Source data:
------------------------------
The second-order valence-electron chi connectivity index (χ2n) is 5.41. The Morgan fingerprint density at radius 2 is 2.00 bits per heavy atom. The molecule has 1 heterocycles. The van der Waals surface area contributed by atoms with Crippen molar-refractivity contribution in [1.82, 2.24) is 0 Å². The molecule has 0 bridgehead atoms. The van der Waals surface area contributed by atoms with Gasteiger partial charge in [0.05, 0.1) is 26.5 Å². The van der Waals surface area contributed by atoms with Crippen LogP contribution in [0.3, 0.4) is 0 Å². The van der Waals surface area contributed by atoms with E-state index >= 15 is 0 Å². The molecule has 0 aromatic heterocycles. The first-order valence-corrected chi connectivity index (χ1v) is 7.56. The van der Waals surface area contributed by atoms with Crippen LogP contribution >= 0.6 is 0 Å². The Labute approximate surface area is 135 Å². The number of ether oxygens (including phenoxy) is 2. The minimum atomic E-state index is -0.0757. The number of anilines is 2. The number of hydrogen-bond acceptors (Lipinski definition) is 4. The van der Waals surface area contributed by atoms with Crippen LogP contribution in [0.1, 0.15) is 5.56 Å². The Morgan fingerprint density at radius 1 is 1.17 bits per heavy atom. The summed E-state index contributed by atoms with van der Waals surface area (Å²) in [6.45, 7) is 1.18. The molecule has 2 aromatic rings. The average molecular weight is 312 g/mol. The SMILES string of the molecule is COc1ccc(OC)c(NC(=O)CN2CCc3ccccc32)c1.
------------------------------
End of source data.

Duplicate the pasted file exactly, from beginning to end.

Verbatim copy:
The second-order valence-electron chi connectivity index (χ2n) is 5.41. The Morgan fingerprint density at radius 2 is 2.00 bits per heavy atom. The molecule has 1 heterocycles. The van der Waals surface area contributed by atoms with Crippen molar-refractivity contribution in [1.82, 2.24) is 0 Å². The molecule has 0 bridgehead atoms. The van der Waals surface area contributed by atoms with Gasteiger partial charge in [0.05, 0.1) is 26.5 Å². The van der Waals surface area contributed by atoms with Crippen LogP contribution in [0.3, 0.4) is 0 Å². The van der Waals surface area contributed by atoms with E-state index >= 15 is 0 Å². The molecule has 0 aromatic heterocycles. The first-order valence-corrected chi connectivity index (χ1v) is 7.56. The van der Waals surface area contributed by atoms with Crippen LogP contribution >= 0.6 is 0 Å². The Labute approximate surface area is 135 Å². The number of ether oxygens (including phenoxy) is 2. The minimum atomic E-state index is -0.0757. The number of anilines is 2. The number of hydrogen-bond acceptors (Lipinski definition) is 4. The van der Waals surface area contributed by atoms with Crippen LogP contribution in [0.1, 0.15) is 5.56 Å². The Morgan fingerprint density at radius 1 is 1.17 bits per heavy atom. The summed E-state index contributed by atoms with van der Waals surface area (Å²) in [6.45, 7) is 1.18. The molecule has 2 aromatic rings. The average molecular weight is 312 g/mol. The SMILES string of the molecule is COc1ccc(OC)c(NC(=O)CN2CCc3ccccc32)c1.